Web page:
Tess Brady, project manager for the recently launched “My Mind at Work” initiative, which seeks to enhance staff resilience and emotional wellbeing, isn’t surprised to hear that prejudice against those experiencing mental health issues is still strong.
“Over the past 10 years, Ireland has undergone a huge change in attitude towards mental health. Thanks to advocacy by individuals and mental health organisations, we’re increasingly aware of the prevalence and the manifestation of mental health difficulties.
“Although the national conversation around mental health has begun to reduce stigma, the structures and supports aren’t necessarily there to support people who are looking for help. This is how the stigma endures. Without adequate mental health support both inside and outside of work, employees are reluctant to discuss any challenges they may be facing with their employer,” she said.
See Change says that while companies are still somewhat afraid of addressing the issue, some are beginning to focus on it and take steps to protect vulnerable employees.
In the past year, the organisation has run its stigma-reduction training programme for some well-known organisations, including Accenture, State Street, Bord na Móna, Mercer and MSD.
Among the successful local workplace initiatives See Change highlights is HP Ireland’s awareness week for staff called “Prescription for Happiness” and Deloitte Ireland’s “Mental Health Champions” programme.
Ms Lowry says that these companies and many others are keen to do more in the area.
“We’ve seen a remarkable turnaround in interest and commitment to employee mental health compared to when we initially began knocking on employers’ doors around 2010.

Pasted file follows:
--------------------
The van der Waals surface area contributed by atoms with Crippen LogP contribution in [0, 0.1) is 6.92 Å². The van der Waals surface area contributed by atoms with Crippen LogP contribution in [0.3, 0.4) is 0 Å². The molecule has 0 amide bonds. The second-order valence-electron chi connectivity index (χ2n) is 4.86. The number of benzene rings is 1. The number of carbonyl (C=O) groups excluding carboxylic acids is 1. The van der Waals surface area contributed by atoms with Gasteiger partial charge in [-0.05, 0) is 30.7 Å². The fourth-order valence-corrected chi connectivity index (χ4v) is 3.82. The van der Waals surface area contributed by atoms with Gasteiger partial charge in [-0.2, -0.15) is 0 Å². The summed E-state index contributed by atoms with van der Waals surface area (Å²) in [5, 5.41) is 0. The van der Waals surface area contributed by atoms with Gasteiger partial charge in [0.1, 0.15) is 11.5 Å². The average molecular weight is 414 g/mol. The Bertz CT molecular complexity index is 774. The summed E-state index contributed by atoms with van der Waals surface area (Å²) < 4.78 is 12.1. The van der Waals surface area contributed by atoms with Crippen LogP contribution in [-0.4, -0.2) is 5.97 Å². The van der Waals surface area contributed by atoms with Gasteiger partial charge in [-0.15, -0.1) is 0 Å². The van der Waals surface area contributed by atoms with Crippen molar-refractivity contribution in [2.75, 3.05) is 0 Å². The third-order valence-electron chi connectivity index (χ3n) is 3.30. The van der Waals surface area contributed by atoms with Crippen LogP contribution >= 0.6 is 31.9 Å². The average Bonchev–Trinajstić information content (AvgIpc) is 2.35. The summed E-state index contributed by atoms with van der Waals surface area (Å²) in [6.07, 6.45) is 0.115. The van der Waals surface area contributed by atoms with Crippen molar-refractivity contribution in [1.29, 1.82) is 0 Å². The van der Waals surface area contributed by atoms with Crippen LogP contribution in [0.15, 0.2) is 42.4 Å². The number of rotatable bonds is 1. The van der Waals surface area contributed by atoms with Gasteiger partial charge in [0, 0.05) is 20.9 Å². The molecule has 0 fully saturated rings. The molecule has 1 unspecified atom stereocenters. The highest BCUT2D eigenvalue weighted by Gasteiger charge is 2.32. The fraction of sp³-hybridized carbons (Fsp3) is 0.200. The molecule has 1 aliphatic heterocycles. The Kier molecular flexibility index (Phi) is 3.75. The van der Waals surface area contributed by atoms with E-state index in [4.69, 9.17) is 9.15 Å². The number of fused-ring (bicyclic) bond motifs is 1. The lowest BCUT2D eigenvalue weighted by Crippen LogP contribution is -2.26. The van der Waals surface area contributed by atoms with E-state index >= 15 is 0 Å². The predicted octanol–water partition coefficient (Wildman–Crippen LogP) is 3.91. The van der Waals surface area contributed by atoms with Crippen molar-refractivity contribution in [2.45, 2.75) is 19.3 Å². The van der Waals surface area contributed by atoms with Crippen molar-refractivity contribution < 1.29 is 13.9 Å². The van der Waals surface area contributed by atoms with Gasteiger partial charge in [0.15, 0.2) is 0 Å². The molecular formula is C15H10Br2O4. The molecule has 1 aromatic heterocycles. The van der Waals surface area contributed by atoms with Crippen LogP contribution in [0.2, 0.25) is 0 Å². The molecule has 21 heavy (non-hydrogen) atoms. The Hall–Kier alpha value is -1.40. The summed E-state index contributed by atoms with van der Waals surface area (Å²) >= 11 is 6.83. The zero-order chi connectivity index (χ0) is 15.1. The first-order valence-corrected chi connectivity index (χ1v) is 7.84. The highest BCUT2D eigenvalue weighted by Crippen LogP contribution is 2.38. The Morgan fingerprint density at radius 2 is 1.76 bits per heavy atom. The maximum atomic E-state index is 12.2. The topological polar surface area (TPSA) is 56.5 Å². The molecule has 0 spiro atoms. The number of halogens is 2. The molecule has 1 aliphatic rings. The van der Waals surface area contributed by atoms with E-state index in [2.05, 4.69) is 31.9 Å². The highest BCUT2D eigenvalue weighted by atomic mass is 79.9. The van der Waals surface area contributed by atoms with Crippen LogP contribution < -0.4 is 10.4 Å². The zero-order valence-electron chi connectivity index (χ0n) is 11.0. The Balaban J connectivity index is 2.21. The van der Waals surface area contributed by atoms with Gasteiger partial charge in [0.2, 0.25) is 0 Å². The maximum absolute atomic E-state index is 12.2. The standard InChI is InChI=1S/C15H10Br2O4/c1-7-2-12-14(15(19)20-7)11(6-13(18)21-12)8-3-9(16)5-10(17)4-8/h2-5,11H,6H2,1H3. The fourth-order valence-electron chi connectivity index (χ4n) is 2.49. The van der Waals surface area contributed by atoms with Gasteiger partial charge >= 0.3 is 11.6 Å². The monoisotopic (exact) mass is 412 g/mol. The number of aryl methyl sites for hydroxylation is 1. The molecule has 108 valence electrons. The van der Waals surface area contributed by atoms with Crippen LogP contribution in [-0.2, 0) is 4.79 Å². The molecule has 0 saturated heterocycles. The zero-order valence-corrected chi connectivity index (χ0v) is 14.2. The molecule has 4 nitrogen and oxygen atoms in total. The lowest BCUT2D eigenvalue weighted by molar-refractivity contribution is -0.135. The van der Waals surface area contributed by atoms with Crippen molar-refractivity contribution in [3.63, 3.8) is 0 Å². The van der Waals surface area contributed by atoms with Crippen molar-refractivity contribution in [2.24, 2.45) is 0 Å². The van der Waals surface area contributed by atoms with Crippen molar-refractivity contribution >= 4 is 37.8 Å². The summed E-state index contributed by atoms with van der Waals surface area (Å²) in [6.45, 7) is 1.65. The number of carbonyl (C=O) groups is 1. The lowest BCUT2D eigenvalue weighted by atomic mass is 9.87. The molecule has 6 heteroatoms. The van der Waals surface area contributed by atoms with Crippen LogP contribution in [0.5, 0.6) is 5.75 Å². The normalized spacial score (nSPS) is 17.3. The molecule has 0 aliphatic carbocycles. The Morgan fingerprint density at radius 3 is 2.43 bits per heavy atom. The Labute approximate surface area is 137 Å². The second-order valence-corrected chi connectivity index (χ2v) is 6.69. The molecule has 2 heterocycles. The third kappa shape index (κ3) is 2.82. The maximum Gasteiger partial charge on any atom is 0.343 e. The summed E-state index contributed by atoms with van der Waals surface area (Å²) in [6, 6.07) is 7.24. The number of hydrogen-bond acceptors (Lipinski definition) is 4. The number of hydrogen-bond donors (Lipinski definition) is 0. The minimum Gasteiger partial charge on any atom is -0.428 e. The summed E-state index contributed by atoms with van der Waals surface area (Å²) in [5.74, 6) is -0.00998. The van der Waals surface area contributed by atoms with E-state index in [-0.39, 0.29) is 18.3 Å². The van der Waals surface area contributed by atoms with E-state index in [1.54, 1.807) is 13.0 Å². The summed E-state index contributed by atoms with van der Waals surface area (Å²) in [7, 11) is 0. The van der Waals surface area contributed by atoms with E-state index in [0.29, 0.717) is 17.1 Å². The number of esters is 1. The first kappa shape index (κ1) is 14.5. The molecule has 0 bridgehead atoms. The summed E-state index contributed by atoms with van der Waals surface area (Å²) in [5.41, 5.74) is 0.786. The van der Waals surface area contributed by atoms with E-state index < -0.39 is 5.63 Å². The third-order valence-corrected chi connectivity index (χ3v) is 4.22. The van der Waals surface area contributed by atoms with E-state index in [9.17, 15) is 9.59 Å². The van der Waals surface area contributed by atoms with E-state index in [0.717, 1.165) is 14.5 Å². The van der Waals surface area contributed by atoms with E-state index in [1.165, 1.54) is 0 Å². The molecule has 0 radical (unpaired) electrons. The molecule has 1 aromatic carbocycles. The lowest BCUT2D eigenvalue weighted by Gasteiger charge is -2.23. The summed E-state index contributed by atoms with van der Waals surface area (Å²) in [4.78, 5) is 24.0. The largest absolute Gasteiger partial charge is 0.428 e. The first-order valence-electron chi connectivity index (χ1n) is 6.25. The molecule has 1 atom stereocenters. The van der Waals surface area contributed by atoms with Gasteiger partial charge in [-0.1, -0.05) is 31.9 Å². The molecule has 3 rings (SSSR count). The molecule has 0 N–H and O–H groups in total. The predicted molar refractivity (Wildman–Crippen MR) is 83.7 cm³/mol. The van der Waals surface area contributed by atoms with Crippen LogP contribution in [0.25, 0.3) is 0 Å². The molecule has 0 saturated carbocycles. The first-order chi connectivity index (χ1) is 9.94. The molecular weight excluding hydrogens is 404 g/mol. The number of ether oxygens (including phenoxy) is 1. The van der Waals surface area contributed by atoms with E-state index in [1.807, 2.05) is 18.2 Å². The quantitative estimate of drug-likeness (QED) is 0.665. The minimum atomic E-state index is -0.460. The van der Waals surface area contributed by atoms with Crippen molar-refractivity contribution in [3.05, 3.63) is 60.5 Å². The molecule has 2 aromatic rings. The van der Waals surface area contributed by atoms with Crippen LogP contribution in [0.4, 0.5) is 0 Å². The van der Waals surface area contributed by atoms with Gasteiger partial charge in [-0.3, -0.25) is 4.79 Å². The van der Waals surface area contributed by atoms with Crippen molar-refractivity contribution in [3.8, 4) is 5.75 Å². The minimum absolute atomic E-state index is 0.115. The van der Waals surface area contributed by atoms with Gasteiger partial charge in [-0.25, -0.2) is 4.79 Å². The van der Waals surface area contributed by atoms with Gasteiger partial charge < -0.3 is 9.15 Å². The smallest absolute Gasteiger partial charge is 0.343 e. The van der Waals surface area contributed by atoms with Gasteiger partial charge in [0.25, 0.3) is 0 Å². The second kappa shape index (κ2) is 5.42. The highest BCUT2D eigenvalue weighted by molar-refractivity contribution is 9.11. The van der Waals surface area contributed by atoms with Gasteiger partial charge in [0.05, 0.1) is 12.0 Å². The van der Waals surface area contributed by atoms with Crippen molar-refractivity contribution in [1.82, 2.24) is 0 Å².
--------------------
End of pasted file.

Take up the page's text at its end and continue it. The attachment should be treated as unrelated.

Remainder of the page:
“The fear that existed around the issue was an enormous challenge. I don’t think this fear has lifted but it is now accompanied with a healthy recognition that individuals and organisations work better in open and supportive environments.
“Many of the organisations we work with have specific experience in dealing with employees in distress or on sick leave and this challenge prompts wider conversation.
“In our training sessions, the employers say the most liberating idea is that they cannot be expected to solve someone else’s problems but they should be able to support them in their role by simply asking how they can help. Some of the most successful collaborations we’ve seen in workplaces happen when the need is identified by the employees and middle managers themselves and they then ask us to team up with them to offer a solution for their senior management to consider,” Ms Lowry added.
My Mind, which also runs training programmes with organisations on mental health, said that multinationals tend to lead the way when it comes to focusing on the issue.
“In our experience with My Mind at Work, we have found that larger multinational companies are more attuned to problems such as workplace stress, and have more resources to put in place structures to support their employees. However, we know that similar issues are prevalent in workplaces of all sizes, and we believe that SMEs can really improve their operations by focusing on the issue,” said Ms Brady.
“It can be difficult for small companies to find the time and resources to invest in employee wellbeing, but I think the benefits of that investment for employee and employer alike are becoming increasingly clear,” she added.
No matter what size the organisation, companies have a responsibility to provide for the mental health needs of their staff. Moreover, it pays off to do so.
“So much energy and valuable time is wasted hiding something that can often be easily supported within an organisation. In 2008 the Mental Health Commission report The Economics of Mental Health Care in Ireland estimated the direct annual cost of poor mental health in Ireland at least €3 billion or 2 per cent of GNP. These costs include loss of potential labour supply, unemployment, absenteeism and reduced productivity in the workplace,” said Ms Lowry.
By: Charlie Taylor
Full article available at: